The Thought Architecture of Fascism
This is the text of a lecture to the Lecture to mark the 30th anniversary of @IFK_Vienna — the International Research Center for Cultural Studies, University of Art and Design Linz, delivered 14 June 2023. Some of the slides are in text…
Good evening and congratulations to the IFK on its 30th anniversary. What did we know for certain in 1993 when the Institute was founded? That communism had collapsed, revealing among its ruins such horrific evidence, on top of what we already knew, that it would certainly never return.
On top of this, fascism — in the form of a serious movement, a state, an authoritative intellectual current — had been completely vanquished in 1945. It was a finished historical episode.
This, indeed, was the foundational statement of fascist studies, outlined in Ernst Nolte’s book Fascism in its Epoch: fascism was the product of a time, place and social conditions that can never be repeated.
Today, both certainties are gone. We have a self-proclaimed communism in the People’s Republic of China which is in systemic competition with the West, desires an end to the rules based global order, has re-adopted a “Sinicised” Marxism as its ideology, and is coming to a lecture hall near you to drive out the Marxism of Gramsci, Marcuse and Stuart Hall.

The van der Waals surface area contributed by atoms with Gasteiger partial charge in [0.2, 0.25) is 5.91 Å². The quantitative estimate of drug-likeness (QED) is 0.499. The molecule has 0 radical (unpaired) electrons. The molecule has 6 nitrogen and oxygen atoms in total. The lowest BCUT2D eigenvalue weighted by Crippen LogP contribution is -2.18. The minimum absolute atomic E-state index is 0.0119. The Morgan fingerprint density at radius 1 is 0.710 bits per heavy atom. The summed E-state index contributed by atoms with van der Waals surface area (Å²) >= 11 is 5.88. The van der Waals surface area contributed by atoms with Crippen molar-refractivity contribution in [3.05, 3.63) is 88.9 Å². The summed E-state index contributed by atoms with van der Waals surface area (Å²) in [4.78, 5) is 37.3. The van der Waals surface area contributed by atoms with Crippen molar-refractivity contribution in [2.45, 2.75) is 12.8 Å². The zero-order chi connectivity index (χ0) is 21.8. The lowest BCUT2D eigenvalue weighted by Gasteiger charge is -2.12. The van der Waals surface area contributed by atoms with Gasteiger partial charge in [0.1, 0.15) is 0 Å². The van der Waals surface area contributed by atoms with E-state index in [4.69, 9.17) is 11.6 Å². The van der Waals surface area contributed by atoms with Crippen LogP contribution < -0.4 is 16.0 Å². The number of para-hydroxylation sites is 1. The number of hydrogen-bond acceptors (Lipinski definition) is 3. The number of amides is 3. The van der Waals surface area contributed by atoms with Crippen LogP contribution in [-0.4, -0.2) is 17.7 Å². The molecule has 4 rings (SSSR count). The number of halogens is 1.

Meanwhile fascism is back. Our problem is not that fascist parties and movements are large: they remain, in most countries, small and incapable of taking power. Instead, the phenomenon of right-wing populism is evolving in a fascist direction, dragging with it a section of mainstream conservatism. As we will see in the coming Spanish election, these forces are most definitely capable of taking power. And in Austria too, where the FPÖ stands at 30% in the polls.
From fists to guns
And fascism itself has radicalised. As an anti-fascist in the 1970s and 1980s I fought skinheads and football hooligans whose ideology was a direct leftover from British Nazism (see above).